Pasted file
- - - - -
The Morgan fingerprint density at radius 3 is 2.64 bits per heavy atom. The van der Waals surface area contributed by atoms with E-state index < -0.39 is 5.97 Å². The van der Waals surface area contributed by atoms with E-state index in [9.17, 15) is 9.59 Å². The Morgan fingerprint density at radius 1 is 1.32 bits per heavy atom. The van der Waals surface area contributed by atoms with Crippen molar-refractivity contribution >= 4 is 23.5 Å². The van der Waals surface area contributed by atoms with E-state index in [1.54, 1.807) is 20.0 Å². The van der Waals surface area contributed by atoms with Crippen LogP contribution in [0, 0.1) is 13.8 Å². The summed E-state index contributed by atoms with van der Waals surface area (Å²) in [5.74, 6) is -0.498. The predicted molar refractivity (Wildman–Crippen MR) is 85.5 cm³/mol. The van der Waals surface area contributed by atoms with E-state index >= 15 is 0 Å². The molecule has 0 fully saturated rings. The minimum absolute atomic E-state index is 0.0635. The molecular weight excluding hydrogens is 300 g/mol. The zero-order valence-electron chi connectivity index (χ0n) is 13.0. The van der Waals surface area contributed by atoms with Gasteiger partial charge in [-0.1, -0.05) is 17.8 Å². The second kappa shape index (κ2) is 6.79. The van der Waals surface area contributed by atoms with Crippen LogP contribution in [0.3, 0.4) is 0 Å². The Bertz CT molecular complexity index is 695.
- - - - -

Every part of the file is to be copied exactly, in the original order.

The Morgan fingerprint density at radius 3 is 2.64 bits per heavy atom. The van der Waals surface area contributed by atoms with E-state index < -0.39 is 5.97 Å². The van der Waals surface area contributed by atoms with E-state index in [9.17, 15) is 9.59 Å². The Morgan fingerprint density at radius 1 is 1.32 bits per heavy atom. The van der Waals surface area contributed by atoms with Crippen molar-refractivity contribution >= 4 is 23.5 Å². The van der Waals surface area contributed by atoms with E-state index in [1.54, 1.807) is 20.0 Å². The van der Waals surface area contributed by atoms with Crippen LogP contribution in [0, 0.1) is 13.8 Å². The summed E-state index contributed by atoms with van der Waals surface area (Å²) in [5.74, 6) is -0.498. The predicted molar refractivity (Wildman–Crippen MR) is 85.5 cm³/mol. The van der Waals surface area contributed by atoms with E-state index >= 15 is 0 Å². The molecule has 0 fully saturated rings. The minimum absolute atomic E-state index is 0.0635. The molecular weight excluding hydrogens is 300 g/mol. The zero-order valence-electron chi connectivity index (χ0n) is 13.0. The van der Waals surface area contributed by atoms with Gasteiger partial charge in [-0.1, -0.05) is 17.8 Å². The second kappa shape index (κ2) is 6.79. The van der Waals surface area contributed by atoms with Crippen LogP contribution in [0.3, 0.4) is 0 Å². The Bertz CT molecular complexity index is 695.